Palm Springs 2014 International Film Festival - Preview

Friday kicks off the Palm Springs International Film Festival. Unfortunately I won't be able to jet down to sunnier skies this year. But I still want to bring as much info to folks who are lucky enough to make it. I've seen a number of films already and through the wizardry of the modern era have access to watch a ton more. While I'm not sure how much time I'll have to keep up this week I'll do my best to post thoughts as I see things. In the meantime here's a rundown on what I have seen and brief notes on each.

Below are 8 capsule reviews. I've also seen The Grandmaster and The Great Passage. Each have something to recommend them but weren't in my top recommendations for 2013. The rest aren't in any particular order - so do read through if you'd like to get my fullest set of suggestions.

One request to readers - please do post your Palm Springs 2014 faves in the comments. Need to do my own planning for the rest of the year. :-)

Still Life (UK)
A slow, absorbing and occasionally blackly comic meditation on life and the loneliness it can encompass. Oh, and death of course. Deeply touching in unique and occasionally shocking ways. Of what I've seen so far at Palm Springs, Still Life is what I'd recommend most. A man's job is to search for family and friends of the deceased who don't seem to have anyone - in order to ensure their funeral is as complete as can be. He puts his back into his work, perhaps unconsciously recognizing that he himself is in such a high risk demographic. When budget cuts threaten his job he sets out to do right by one last unclaimed body. His Sherlock level detective work would make any police department proud, and maybe gives him back some joy in his own existence. What transpires is a short but very engaging piece of filmmaking that I suspect will be a hit at this years festival. 

From the festival description this film sounds like it's going to be a Caddyshack-esque comedy around a farmer obsessed with carp taking over the lake. Instead it's a slow meditation on the economic and social tensions between wealthy farmers and workers in Chile. So .... not really the same. It's actually the sort of slow burn where you expect something big and dramatic will happen close to the end. Thankfully there's a lot of fine cinematography to hold one's interest - for the most part. Overall  this one actually went a bit too far on showing vs telling for my taste. Maybe more accurately not enough showing or telling. If you're looking for slow, moody to the point of borderline punishing and almost nothing but subtext then this one is for you. Didn't really grab me enough to recommend otherwise though.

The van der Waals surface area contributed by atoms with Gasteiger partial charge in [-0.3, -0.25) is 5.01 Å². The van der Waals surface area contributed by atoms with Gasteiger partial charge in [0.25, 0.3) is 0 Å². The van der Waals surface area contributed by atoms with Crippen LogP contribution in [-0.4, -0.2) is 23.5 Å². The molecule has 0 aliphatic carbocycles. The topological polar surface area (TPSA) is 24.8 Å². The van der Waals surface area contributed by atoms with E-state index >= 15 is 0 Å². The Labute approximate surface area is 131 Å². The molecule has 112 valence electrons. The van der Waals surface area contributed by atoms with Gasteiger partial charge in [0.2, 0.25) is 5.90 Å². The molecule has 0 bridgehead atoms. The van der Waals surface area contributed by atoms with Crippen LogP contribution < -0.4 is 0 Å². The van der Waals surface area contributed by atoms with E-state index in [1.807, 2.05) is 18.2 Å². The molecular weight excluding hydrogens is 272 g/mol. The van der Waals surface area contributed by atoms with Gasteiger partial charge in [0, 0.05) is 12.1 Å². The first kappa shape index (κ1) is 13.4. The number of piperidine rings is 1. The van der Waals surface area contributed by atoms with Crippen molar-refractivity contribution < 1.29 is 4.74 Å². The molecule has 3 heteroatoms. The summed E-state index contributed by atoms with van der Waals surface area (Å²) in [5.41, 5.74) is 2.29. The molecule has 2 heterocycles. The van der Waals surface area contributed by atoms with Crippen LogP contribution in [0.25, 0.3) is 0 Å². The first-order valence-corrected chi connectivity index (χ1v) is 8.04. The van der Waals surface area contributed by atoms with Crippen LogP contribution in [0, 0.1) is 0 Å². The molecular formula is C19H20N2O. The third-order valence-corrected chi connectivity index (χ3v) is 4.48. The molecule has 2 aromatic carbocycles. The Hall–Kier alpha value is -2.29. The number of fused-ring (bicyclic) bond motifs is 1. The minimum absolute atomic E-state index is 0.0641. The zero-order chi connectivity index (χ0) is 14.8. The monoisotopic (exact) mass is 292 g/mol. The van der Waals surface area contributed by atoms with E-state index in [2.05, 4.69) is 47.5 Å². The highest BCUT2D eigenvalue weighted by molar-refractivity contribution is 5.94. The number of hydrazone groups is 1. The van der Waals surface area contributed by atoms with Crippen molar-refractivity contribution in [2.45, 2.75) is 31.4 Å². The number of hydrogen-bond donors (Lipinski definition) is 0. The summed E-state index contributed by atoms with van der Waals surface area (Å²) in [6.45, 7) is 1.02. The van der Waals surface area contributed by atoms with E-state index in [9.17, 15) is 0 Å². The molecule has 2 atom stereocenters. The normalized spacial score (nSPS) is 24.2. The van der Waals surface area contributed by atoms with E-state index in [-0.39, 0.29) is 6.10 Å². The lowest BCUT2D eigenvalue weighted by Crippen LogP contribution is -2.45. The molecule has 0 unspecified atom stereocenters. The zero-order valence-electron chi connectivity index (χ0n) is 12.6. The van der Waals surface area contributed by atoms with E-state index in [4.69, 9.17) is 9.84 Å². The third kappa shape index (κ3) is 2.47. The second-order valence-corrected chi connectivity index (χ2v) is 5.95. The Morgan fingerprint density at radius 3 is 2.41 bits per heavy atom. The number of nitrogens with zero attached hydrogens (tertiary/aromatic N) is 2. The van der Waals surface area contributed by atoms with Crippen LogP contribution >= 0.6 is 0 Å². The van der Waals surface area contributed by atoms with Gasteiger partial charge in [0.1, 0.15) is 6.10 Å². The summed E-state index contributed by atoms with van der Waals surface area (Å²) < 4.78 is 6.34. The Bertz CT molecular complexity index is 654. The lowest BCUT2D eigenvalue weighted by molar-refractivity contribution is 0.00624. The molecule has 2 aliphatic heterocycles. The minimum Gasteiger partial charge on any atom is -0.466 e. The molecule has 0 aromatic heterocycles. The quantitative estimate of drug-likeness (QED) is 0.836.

Hotell (Sweden)
Judging by the song playing in the background as the film begins the ensuing story takes place in the land of the frozen trout. The description sounds light yet Hotell opens with a tragedy and many of the ensuing problems are brutally depressing. The woman at the center of the story joins a group therapy practice to deal with her loss. After their therapist goes on vacation a subset of the group decide to try their own escapist approach to self improvement. Namely checking into hotels and pretending to be anyone but themselves. It's a great setup, and there are a number of colorful characters and definitely some fun moments. Yet wouldn't say any of it is revelatory cinema and it's pretty definitely not really black comedy.  I know, I know .... you loved Adam's Apple and it's roughly the same part of the world. Trust me, not the same. 

Kidding aside it's OK, and some audiences will love it. For me the disconnect with the description got me off to a bad start from which it's possible I never fully recovered. 

Last Call (Mexico)
It's hard to speak about Last Call without thinking about Almodovar. The quirky characters, the random stuff happening for no reason, the Spanish being spoken. It's all there - but in lesser amounts of awesomeness than his best work. But it's still significantly more enjoyable than his recent film and for that I'll bestow a mild recommend. A troubled production of Caligula cast with all the screwed up characters you'll find in any onscreen stage production. With comments such as "no ... I can't eat organic products. I need hormones, food additives and cable TV to be happy," put-downs such as "You're doing a show 'visit Mexico ... We won't kill you'," and violent Emo stalkers there are plenty of fun moments. I'm not sure it all tied together especially well but the ride is worth it. This one has been growing on me since seeing it in a way that suggests I'd like it even more on a second viewing. Though again to rag on the festival description - "madcap" isn't a word I'd use to describe it.